By HappyGirl <email@example.com>
Submitted: June 2009
Summary: A lighthearted response to Marcus Rowland’s challenge: twenty minutes with Bobby Bigmouth.
Story Size: 925 words (5Kb as text)
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My mother likes to curse people. I don’t mean the kind of words you aren’t allowed to say on television. I mean the kind that wish for bad things to happen to you. Ever since I can remember, my mother has always put curses on me.
She never meant anything by them. It was all in fun. The first one I remember, I must’ve been maybe six years old. I don’t remember what I did … probably tracked mud on the floor or spilled the milk … you know, one of them everyday kid troubles. And my mom, she’s getting mad, but then it’s like she remembers that I’m just a kid and she shouldn’t get so mad, so she looks at me and says, “Bobby! You’re driving me crazy! May the blue bird of paradise fly up your nose!” And then we both bust out laughing.
None of her curses ever came true. Like, she always used to say, “May you grow up and have children just like you!” Only I don’t have kids. And she used to say “Ancient Chinese curse, Bobby … May you live in interesting times.” Well, maybe that one did come true after all. I do live in Metropolis, so, if it ain’t interesting times, it’s at least an interesting city. Things are always happening here.
No, the real curses my mother put on me she never meant to. The worst curse I got from Mom was from her genes, not her mouth. It’s my metabolism. I’m always hungry. It doesn’t matter how much I eat, I always want more. Mom was the same way. She was always munching on something, but she was always thin, too, like me.
It wouldn’t be so bad if it wasn’t for the second curse. The one she thought would be a blessing, only it backfired. You see, mom sent me to cooking school. That’s good for my career. You can always get a job as a cook, especially in the city where most people are too busy to cook for themselves. But, the trouble is, it taught me taste. You know. When I was a kid, I’d eat anything. But now I know good from bad food, and I like the good stuff. But I can’t afford it. Not on what I make.
That’s where my sideline comes in. The best thing Mom taught me. The thing that makes up for the other two. I can keep a secret. With a nickname like Bobby Bigmouth, you might think that wasn’t so. But that’s where you’d be wrong. A snitch that can’t keep a secret is no good to anybody, leastways himself. It’s the law of supply and demand. My information is only worth something to my clients because I don’t give it away for free to every schmo I meet. So, with my talent for keeping my ears open and my mouth shut, I manage to get a decent meal … and by decent I mean the best stuff, not the cheap stuff … at least once a week.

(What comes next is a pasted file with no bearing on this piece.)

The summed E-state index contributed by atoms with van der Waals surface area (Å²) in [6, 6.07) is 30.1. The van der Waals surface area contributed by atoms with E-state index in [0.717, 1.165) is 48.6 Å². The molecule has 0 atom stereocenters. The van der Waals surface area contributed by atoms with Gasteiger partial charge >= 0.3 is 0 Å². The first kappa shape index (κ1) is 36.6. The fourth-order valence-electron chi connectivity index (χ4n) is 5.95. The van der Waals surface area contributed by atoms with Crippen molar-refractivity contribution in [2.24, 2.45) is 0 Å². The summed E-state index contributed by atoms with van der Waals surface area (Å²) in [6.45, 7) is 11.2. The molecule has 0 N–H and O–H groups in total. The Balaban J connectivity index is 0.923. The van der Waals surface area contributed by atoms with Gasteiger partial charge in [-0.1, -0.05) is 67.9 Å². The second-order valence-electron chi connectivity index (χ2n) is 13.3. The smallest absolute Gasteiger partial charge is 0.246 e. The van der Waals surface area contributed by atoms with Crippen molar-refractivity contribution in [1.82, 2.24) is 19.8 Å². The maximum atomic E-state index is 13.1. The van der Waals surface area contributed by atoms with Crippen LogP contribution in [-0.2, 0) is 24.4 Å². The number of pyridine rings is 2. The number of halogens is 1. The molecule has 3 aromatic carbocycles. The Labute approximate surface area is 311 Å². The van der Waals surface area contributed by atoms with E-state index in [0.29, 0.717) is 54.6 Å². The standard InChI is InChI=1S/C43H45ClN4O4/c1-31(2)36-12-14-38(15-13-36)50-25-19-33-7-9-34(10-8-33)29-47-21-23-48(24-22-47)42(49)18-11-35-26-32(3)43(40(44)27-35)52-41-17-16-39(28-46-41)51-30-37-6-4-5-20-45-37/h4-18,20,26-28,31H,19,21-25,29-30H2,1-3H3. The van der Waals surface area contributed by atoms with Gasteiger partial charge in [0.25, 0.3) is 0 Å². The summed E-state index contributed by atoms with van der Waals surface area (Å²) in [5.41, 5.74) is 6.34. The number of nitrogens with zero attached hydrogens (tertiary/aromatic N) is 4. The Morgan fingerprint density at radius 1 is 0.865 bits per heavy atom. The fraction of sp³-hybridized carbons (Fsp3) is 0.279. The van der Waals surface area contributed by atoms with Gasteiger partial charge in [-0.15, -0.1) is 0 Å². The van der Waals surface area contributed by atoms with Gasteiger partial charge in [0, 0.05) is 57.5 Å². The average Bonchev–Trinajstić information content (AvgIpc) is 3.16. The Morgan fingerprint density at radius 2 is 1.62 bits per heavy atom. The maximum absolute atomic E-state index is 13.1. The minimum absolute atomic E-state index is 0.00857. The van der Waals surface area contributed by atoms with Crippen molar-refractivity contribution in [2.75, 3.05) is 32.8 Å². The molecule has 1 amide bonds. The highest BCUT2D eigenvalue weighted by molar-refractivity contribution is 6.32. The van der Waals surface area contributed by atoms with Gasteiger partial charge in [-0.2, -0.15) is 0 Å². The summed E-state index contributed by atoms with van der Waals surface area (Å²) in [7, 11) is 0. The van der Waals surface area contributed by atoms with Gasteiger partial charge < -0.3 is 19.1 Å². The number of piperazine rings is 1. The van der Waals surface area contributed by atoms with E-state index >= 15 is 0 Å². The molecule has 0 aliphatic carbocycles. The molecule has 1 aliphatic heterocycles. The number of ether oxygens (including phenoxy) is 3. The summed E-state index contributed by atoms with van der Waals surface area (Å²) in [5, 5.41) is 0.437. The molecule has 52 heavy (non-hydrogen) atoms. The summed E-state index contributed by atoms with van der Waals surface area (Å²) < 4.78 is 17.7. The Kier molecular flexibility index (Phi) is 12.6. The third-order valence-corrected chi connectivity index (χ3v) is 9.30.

Clark Kent is my best client. Him and his wife, Lois Lane. Lois was my client before Clark, but it’s Clark that gets the best food. The real deal, if you know what I mean. Which is why it’s kind of ironic that, because of Clark, I’m about to give away … for free! … my best secret ever. The one I’ve been saving for years, keeping it tucked away, ready to bring it out and share it at just the right moment. Not for money, or for food. No way. I respect Clark way too much for that, and I know what this secret would do to him in the wrong hands. I was thinking more of using it to get one up on Lois, some day when the timing was just right. Just to see her face when I spring it on her.
But that’s not going to happen now, because Clark is lying in the store room of my restaurant, out cold. So, Lois gets this one for free. I loosen Clark’s tie and hit the speed dial on my cell.
“Lois, it’s Bobby. Don’t interrupt, because I don’t have time. I need you to get to the restaurant pronto, but first I need to know how to treat Kryptonite poisoning… No, I can’t take him to the hospital… Because he’s not in the Suit, that’s why. He’s dressed as Clark… Really? Sunlight? It’s that simple? Yeah, okay. I’ll get him stripped down and I’ll meet you in the back alley. Okay. Bye. Huh? What do you mean how did I know? I’ve known for years. Think about it, Lois. This is Bobby Bigmouth you’re talking to. You don’t think I know authentic Shanghai cuisine when I taste it?”
Bottom dweller’s note: Thanks to Marcus for this challenge. The idea was to spend twenty minutes writing a vignette about Bobby. I cheated a little; this took twenty-three minutes to write up, not counting proofreading and checking the dictionary to confirm that, even though Microsoft doesn’t know it, schmo is, in fact, a real word. And, of course, I didn’t count thinking time, because, really, once you’ve read the challenge, how can you not think about it? That’s like not thinking about pink elephants.
Thanks for coming along on my little jaunt.